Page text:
Treasury Plans to Raise Ksh346 Billion Through Finance Bill to Alleviate Debt Distress

Treasury CS Njuguna Ndung'u addresses the media during the launch of the 2022 KDHS report by KNBS held at KICC, Nairobi on July 3, 2023.
Treasury CS Njuguna Ndung'u addresses the media during the launch of the 2022 KDHS report by KNBS held at KICC, Nairobi on July 3, 2023.

The National Treasury has come out to defend the proposed tax measures in the Finance bill stating that the decision to introduce new taxes was informed by the country's huge debt. 

Treasury Principal Secretary Chris Kiptoo, while appearing before the Finance and Planning committee on Tuesday, June 11 noted the country was grappling with a debt of Ksh11 trillion.

According to him, the new tax measures would immensely help Kenya manage its bulging debt and help the country reduce the debt stock.

He noted that the Finance bill sought to raise Ksh346 billion which will be used to partially fund the 2024/2025 budget which currently awaits parliament approval.

National Treasury
The National Treasury building in Nairobi County.
National Treasury

Kiptoo further warned that the country had reached its optimum and that there was no room for more debt.

"The huge public debt informs the tax measures we are taking, we feel we need to raise our revenues rather than relying on debt to finance our budget," Kiptoo argued.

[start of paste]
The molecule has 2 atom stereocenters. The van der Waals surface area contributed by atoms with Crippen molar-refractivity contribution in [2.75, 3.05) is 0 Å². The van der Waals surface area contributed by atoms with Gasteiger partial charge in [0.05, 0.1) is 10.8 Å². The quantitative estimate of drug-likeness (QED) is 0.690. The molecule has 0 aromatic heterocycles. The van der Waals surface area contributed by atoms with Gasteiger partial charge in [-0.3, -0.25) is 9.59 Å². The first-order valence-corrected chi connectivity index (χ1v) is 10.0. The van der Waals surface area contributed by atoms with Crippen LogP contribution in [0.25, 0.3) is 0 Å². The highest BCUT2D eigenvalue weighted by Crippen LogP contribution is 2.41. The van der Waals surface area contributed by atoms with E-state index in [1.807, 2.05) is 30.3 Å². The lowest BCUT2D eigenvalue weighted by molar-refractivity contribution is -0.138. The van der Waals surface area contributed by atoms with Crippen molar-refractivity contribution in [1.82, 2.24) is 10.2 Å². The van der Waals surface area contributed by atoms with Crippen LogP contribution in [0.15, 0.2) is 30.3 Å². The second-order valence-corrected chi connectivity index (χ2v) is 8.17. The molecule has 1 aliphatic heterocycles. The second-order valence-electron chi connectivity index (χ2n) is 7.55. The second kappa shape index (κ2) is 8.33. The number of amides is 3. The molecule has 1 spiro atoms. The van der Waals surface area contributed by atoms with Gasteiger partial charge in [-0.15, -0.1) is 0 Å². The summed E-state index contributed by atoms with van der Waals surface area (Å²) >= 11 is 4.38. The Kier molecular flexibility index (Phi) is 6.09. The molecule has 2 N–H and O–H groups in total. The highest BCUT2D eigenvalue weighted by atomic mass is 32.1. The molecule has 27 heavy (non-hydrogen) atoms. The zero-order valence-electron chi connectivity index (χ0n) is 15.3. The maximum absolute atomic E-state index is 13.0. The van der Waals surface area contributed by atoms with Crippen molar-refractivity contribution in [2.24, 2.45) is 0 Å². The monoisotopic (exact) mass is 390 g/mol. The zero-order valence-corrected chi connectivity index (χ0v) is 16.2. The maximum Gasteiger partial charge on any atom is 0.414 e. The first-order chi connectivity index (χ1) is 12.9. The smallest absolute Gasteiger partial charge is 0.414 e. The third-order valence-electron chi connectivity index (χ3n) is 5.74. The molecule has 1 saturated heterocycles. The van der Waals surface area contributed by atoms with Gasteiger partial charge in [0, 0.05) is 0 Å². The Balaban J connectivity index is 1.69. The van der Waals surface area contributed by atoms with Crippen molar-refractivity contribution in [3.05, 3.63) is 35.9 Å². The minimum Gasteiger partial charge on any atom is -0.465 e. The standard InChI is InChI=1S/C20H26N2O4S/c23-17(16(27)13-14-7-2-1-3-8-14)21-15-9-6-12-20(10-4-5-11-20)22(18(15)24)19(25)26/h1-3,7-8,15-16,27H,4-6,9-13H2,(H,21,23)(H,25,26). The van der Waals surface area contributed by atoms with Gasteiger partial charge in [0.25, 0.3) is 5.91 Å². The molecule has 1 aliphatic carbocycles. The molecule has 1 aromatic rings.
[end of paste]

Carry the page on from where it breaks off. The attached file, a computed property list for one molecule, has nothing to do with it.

“Considering the need to mobilize sufficient revenue to stabilize our debt, I urge the Committee Members to favourably consider all the proposed provisions in the Finance Bill, 2024," he added.

While appraising the committee, Kiptoo noted the public debt had significantly increased and represented 70 per cent of the Gross Domestic Product (GDP), which is up from Ksh46 billion in 2010.

The PS noted that out of the Ksh11.2 trillion in public debt, 55 per cent was external debt while domestic debt stood at 45 per cent.

"We are undertaking tax policy reforms guided by findings of studies to enhance the development of a progressive tax system that optimizes tax revenue collection, and expands the tax base," the PS noted. 

Kiptoo's sentiments come barely a day after the International Monetary Fund (IMF) reached a staff-level agreement with the National Treasury for the disbursement of ksh126 billion ($976 million).

While announcing the disbursement, the IMF urged Kenya to adjust its 2024/25 budget to include more revenue-raising measures.

According to the IMF, the fiscal measures outlined in the Finance bill could help Kenya alleviate its debts which have plunged the country into a debt crisis.

"Authorities have taken decisive steps towards fiscal consolidation by introducing several measures in the context of the draft 2024/25 Budget and the 2024 Finance Bill," the multilateral lender stated.

International Monetary Fund office.
The International Monetary Fund (IMF) offices in Washington, US.